Some promise and some deliver. And the new Witherspoon Grill is promising to be the linchpin of the new development and public plaza next to the Princeton Public Library. It’s a tall order for a restaurant, but at least during these first few days, the Witherspoon Grill delivers in spades. Things look promising for restaurateur Jack Morrison, whose holdings also include the Blue Point Grill on Nassau Street and a reported $2 million investment in the plaza and parking garage development.
Knowing that the newest hot spot in Princeton was drawing big crowds, we deliberately arrived very early on a Saturday night, 5:30ish, so that we could enjoy the full dining experience without a wait. We were immediately shown to a cozy table en banquette in the middle of this jazzy eatery that combines funk with retro style.
The maitre d’ was friendly without being chummy and was pleased to share stories of the exciting first few days of the Grill’s existence. Our host mentioned that the Grill will be offering lunch in a few weeks and, best of all, outdoor seating come warm weather. His affability was echoed by the wait staff, all of whom exude a level of experience that bespeaks professionals.
The decor combines wood and glass with touches like retro lightbulbs with open filaments. The napkins are vintage dish towels that combine a sense of whimsy with the luxury of oversized Victorian serviettes.
Specialty martinis are there, of course, but the extensive and varied cellar of both hard liquor and wines includes top shelf wares such as Plymouth gin and newcomer Hendricks. We started with a fig Manhattan and a draft from the extensive list of beers.
This gave us the chance to study the menu. A Blue Plate special tempted with prime rib on Saturday, honest meatloaf on Monday and an old-fashioned Sunday roast of turkey. These specials ranged from $16 to $30. An intriguing entry was a Tower of Seafood, small for $50 and grand for $99. This is a concoction of shrimp, mussels, clams, crab and oysters, the small being enough for two and the grand for four or more. There was lobster pot pie for $25, wild salmon au poivre for $24, rotisserie free range chicken for $18, and steak, steak, steak. Eight ounce, 12, 14, and 16 ounce cuts of all descriptions. There is a signature burger, 10 ounces for $12.
Appetizers range from $8 to $12. We tried the beet and goat cheese salad, enough for two to share. This was followed by salmon and the 8 ounce filet mignon with a side of grilled mushrooms. All sides are separate and run from $4 to $5, with special sauces for $2. The salmon was well peppered and moist, the steak almost cuttable with a fork and perfectly medium rare.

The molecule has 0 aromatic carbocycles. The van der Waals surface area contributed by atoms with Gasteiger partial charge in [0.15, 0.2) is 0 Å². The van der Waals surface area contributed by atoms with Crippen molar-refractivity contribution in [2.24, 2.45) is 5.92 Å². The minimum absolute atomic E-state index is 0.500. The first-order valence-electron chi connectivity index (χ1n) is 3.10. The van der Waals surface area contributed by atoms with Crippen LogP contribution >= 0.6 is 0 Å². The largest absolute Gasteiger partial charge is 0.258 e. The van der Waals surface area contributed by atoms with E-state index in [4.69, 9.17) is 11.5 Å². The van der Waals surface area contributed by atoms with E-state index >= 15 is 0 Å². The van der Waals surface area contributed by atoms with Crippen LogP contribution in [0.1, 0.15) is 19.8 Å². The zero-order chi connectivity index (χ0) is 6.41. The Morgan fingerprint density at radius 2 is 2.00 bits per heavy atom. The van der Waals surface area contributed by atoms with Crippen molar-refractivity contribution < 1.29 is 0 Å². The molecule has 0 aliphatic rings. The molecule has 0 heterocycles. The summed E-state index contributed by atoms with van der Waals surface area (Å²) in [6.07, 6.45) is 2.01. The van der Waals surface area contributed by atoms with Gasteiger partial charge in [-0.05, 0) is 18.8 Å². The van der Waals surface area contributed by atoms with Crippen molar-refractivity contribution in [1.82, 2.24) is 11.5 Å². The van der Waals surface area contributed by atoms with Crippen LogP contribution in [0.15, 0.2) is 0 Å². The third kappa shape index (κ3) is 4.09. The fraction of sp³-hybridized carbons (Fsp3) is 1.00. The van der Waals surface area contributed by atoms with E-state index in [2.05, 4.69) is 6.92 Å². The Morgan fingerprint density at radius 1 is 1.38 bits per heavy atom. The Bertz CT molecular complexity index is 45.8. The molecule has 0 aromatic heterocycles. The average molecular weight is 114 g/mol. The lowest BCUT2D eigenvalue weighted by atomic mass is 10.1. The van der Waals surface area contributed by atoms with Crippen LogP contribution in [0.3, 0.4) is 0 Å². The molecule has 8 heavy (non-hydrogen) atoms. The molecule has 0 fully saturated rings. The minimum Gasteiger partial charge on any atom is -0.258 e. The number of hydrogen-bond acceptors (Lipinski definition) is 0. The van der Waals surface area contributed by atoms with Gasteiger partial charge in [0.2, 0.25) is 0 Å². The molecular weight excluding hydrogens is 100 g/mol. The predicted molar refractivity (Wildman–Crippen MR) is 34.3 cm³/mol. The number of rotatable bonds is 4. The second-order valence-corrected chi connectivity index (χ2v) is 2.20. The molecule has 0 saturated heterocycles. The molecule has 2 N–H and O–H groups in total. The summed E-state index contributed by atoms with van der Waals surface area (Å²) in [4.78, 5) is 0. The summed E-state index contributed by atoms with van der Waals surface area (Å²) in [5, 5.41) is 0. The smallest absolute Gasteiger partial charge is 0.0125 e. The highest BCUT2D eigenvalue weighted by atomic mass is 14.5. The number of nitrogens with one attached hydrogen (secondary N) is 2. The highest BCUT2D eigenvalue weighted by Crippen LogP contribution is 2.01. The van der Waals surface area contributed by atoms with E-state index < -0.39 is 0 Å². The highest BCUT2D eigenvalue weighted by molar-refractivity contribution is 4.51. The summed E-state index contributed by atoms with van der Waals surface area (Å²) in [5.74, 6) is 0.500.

Dessert was as eclectic as the main menu. With a range of treats from $6 to $8, there was bread pudding, lemon meringue pie, and ice creams and sorbets of organic fruit. We tried an old time favorite of Bananas Foster topped off with one of the impressive list of dessert wines, ports, and other after-dinner offerings that include single malt scotch and grappa.
And then there was the wine list. The Grill offers a select list of Twenty under Thirty, an eclectic choice of wines from around the world, all for under $30. The house wine is a Greek white or a Spanish red and the full list covers the gamut of hearty, light, and bubbly with a $135 Cabernet topping the menu, which sports a suitable quotation from Moliere.
The ambiance is welcoming to all. As the evening progressed, attire became more dressy but jeans and sneakers were seated with suits and ties. There were a surprising number of children from toddlers to adolescents. A children’s menu offers chicken fingers, mac and cheese, and burgers. Very little ones are offered a big box of jumbo crayons and can attack the paper sheets that cover the tablecloths.
The bar became increasingly crowded as diners congregated while waiting. At 7 p.m., the wait was two hours the Saturday we were there. The decor offers several tables and seating at the bar, but by the time we left at about 8 p.m., even the space between the bar and the tables was at a premium. The Witherspoon Grill does not take reservations, but it does offer the option of leaving a cell number so you can receive a call when your table is ready, a hallmark of the owner’s Blue Point Grill on Nassau Street. This will be a welcome choice come good weather as the Library plaza promises to be prime real estate for seeing and being seen. There is also a bar menu for those who want lighter fare.
The dining room proper offers a choice of booths, banquette, and open table seating with ample room between. Everyone pitches in. Owner Morrison, in fact, was seen serenely busing a table and setting it for the next group, all the while keeping a hawk-like eye on the surroundings and warmly greeting guests.
The newest kid on the block should prove to be a welcome addition to the wealth of dining choices that Princeton now offers. It is a fine choice for a night out with friends, colleagues, or a date. Exciting, vibrant, and just plain good.
Witherspoon Grill, 57 Witherspoon Street, 609-924-6011. Open for dinner only; lunch service is expected within several weeks.